TITLE: The Vision #11
AUTHOR: Tom King
PENCILLER: Gabriel Hernandez Walta. Cover by Mike del Mundo.
RELEASED: September 21, 2016
By Rob Siebert
Editor, Fanboy Wonder
As amazing as this series has been, and as much of a landmark as its been for the Vision, ending it next month is the right move. This story feels like it has a distinct beginning, middle, and end. Better they not try to forcibly extend it, especially now that Tom King is exclusive to DC.
With his son dead, Vision is over the edge. He’s set to kill his son’s murderer, and his own
“brother,” Victor Mancha. But Iron Man, Thor, Spider-Man, and a litany of other Marvel heroes are standing in his way. Now it’s one against many, as Vision fights for revenge. But he’s not the only one in the family out for blood…
The Vision has an appreciation for the character’s history that does tremendous things for this story’s depth. Case in point, the caption boxes in this issue take us back to Vision’s origin, plucking actual dialogue written by Roy Thomas in 1968. We’re reminded of how he came to be, and that ironically his original purpose was to kill the Avengers. We read Utrom’s first words to him, and later his first words to his wife Viv, reminding us he’s come full circle. King is working with Vision’s history, and using it to support his story. Writers don’t always take that route, and I credit King for doing his homework.
The series has been building to this fight with the heroes since issue #1, and it doesn’t disappoint. It gives our heroes a painful reminder: If the Vision goes bad, they’re in big trouble. He disposes of some of Marvel’s big guns with unsettling ease. It’s not epic or event-comic worthy, but Walta and colorist Jordie Bellaire give us something satisfying that still fits with the tone they’ve set. Also, seeing Bellaire color all these flamboyantly dressed heroes is a thrill, considering we’re used to seeing a more subdued palette from this book.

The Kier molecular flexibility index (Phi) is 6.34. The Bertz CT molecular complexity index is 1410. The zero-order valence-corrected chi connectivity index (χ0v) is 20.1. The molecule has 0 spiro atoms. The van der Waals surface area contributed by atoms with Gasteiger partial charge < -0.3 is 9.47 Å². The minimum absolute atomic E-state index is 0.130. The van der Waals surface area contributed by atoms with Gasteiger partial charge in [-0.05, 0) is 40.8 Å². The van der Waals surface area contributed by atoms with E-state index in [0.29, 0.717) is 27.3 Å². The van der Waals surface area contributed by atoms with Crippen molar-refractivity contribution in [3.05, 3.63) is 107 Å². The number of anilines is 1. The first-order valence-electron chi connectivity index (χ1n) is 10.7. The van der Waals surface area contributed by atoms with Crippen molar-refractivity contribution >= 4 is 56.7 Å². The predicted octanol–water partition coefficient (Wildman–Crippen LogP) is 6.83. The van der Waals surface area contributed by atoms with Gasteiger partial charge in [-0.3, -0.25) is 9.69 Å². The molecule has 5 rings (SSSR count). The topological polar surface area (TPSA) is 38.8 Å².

There’s also a certain gritty texture to Walta’s art that accentuates the grim undercurrent in this series. It’s especially powerful in quiet scenes, like the one we see here with Virginia and Viv. There’s a heart-wrenching scene where the Vision family dog exits the series that’s almost too good. Human-on-animal violence is risky territory, even if the subjects in question are robots.
Another moment the series has built to is Vision’s reunion with Scarlet Witch. This felt like it should have been a fight. Vision tries to burn the world to the ground, and the only one standing in his way is the woman that inspired him to create a family in the first place. Instead, Wanda just says some stuff about understanding him, and how he won’t be able to come back from this. That’s all well and good. But that’s it? I’m hopeful this was just an appetizer, and a more physical confrontation will come next issue.
Though to his credit, Vision’s last words to Wanda in this scene are poignant, and even insightful: “I’m so sorry, Wanda. I do not think that you understand That you ever understood. I want to be like everyone else.”
Of all things, this reminds me of the talk show scene in Edward Scissorhands. Edward makes a comment about wanting to meet a corrective surgeon, and a pair of ladies in the audience can’t understand why he wouldn’t want to be “special” anymore. The whole “burden of being different” thing obviously works for this book.
King, Walta, and everyone on The Vision have done something great with this book. They’ve brought out the best in a B-list character, elevating him in the process. Just because it’s right to end it next month, doesn’t mean I”m glad to see it go…
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